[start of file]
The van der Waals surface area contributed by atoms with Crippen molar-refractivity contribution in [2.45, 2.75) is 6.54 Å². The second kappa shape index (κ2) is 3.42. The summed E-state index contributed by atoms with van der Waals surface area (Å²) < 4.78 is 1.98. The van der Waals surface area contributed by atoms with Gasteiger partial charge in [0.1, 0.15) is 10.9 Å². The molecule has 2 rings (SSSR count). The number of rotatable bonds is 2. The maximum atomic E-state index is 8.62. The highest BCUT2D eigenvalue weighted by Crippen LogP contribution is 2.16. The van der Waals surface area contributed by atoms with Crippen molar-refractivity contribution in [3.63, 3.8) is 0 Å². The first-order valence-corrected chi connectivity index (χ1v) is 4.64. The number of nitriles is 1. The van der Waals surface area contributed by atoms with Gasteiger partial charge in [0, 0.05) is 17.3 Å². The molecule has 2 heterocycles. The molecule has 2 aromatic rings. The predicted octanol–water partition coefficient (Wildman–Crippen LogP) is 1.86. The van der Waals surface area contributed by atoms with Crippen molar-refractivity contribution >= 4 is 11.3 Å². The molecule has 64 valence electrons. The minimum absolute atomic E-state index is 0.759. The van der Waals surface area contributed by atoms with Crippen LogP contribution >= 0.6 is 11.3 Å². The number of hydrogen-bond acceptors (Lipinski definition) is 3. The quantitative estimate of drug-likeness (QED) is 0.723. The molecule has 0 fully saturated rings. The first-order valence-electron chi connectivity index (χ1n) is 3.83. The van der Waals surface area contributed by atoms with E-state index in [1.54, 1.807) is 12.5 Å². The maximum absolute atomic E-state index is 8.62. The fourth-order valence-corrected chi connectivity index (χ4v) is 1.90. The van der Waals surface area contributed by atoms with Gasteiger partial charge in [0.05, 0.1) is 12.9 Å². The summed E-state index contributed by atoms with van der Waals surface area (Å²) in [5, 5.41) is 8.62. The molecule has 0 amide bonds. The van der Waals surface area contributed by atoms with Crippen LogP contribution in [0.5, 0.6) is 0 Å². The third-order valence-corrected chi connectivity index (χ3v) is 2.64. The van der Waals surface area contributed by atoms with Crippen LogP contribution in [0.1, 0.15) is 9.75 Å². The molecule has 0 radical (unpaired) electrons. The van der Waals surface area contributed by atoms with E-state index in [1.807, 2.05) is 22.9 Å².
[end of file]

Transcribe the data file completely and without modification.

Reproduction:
The van der Waals surface area contributed by atoms with Crippen molar-refractivity contribution in [2.45, 2.75) is 6.54 Å². The second kappa shape index (κ2) is 3.42. The summed E-state index contributed by atoms with van der Waals surface area (Å²) < 4.78 is 1.98. The van der Waals surface area contributed by atoms with Gasteiger partial charge in [0.1, 0.15) is 10.9 Å². The molecule has 2 rings (SSSR count). The number of rotatable bonds is 2. The maximum atomic E-state index is 8.62. The highest BCUT2D eigenvalue weighted by Crippen LogP contribution is 2.16. The van der Waals surface area contributed by atoms with Crippen molar-refractivity contribution in [3.63, 3.8) is 0 Å². The first-order valence-corrected chi connectivity index (χ1v) is 4.64. The number of nitriles is 1. The van der Waals surface area contributed by atoms with Gasteiger partial charge in [0, 0.05) is 17.3 Å². The molecule has 2 heterocycles. The molecule has 2 aromatic rings. The predicted octanol–water partition coefficient (Wildman–Crippen LogP) is 1.86. The van der Waals surface area contributed by atoms with Crippen molar-refractivity contribution >= 4 is 11.3 Å². The molecule has 64 valence electrons. The minimum absolute atomic E-state index is 0.759. The van der Waals surface area contributed by atoms with Crippen LogP contribution >= 0.6 is 11.3 Å². The number of hydrogen-bond acceptors (Lipinski definition) is 3. The quantitative estimate of drug-likeness (QED) is 0.723. The molecule has 0 fully saturated rings. The first-order valence-electron chi connectivity index (χ1n) is 3.83. The van der Waals surface area contributed by atoms with E-state index in [1.54, 1.807) is 12.5 Å². The maximum absolute atomic E-state index is 8.62. The fourth-order valence-corrected chi connectivity index (χ4v) is 1.90. The van der Waals surface area contributed by atoms with Gasteiger partial charge in [0.05, 0.1) is 12.9 Å². The summed E-state index contributed by atoms with van der Waals surface area (Å²) in [5, 5.41) is 8.62. The molecule has 0 amide bonds. The van der Waals surface area contributed by atoms with Crippen LogP contribution in [0.5, 0.6) is 0 Å². The third-order valence-corrected chi connectivity index (χ3v) is 2.64. The van der Waals surface area contributed by atoms with Crippen LogP contribution in [0.1, 0.15) is 9.75 Å². The molecule has 0 radical (unpaired) electrons. The van der Waals surface area contributed by atoms with E-state index in [1.807, 2.05) is 22.9 Å².